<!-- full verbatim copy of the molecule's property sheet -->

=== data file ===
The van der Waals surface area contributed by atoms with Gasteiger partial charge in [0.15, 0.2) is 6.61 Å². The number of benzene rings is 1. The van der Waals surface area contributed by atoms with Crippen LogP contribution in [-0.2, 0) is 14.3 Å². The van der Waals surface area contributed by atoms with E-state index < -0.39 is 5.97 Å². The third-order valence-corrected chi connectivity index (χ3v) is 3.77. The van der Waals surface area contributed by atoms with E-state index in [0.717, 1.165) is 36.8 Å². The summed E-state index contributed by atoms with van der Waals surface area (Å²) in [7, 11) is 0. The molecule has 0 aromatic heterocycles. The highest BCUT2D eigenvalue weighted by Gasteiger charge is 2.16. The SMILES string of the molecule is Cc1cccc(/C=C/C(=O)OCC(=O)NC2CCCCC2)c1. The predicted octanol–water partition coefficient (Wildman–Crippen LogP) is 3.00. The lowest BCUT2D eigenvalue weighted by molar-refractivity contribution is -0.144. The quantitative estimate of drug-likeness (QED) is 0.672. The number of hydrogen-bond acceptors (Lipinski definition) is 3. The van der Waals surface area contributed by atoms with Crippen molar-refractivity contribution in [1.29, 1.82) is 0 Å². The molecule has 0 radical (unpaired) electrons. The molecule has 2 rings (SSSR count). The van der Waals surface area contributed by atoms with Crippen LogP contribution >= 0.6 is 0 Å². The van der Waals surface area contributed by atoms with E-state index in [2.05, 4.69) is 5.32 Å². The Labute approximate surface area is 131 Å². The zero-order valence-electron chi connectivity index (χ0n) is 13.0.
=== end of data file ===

The van der Waals surface area contributed by atoms with Gasteiger partial charge in [0.15, 0.2) is 6.61 Å². The number of benzene rings is 1. The van der Waals surface area contributed by atoms with Crippen LogP contribution in [-0.2, 0) is 14.3 Å². The van der Waals surface area contributed by atoms with E-state index < -0.39 is 5.97 Å². The third-order valence-corrected chi connectivity index (χ3v) is 3.77. The van der Waals surface area contributed by atoms with E-state index in [0.717, 1.165) is 36.8 Å². The summed E-state index contributed by atoms with van der Waals surface area (Å²) in [7, 11) is 0. The molecule has 0 aromatic heterocycles. The highest BCUT2D eigenvalue weighted by Gasteiger charge is 2.16. The SMILES string of the molecule is Cc1cccc(/C=C/C(=O)OCC(=O)NC2CCCCC2)c1. The predicted octanol–water partition coefficient (Wildman–Crippen LogP) is 3.00. The lowest BCUT2D eigenvalue weighted by molar-refractivity contribution is -0.144. The quantitative estimate of drug-likeness (QED) is 0.672. The number of hydrogen-bond acceptors (Lipinski definition) is 3. The van der Waals surface area contributed by atoms with Crippen molar-refractivity contribution in [1.29, 1.82) is 0 Å². The molecule has 0 radical (unpaired) electrons. The molecule has 2 rings (SSSR count). The van der Waals surface area contributed by atoms with Crippen LogP contribution >= 0.6 is 0 Å². The van der Waals surface area contributed by atoms with E-state index in [2.05, 4.69) is 5.32 Å². The Labute approximate surface area is 131 Å². The zero-order valence-electron chi connectivity index (χ0n) is 13.0.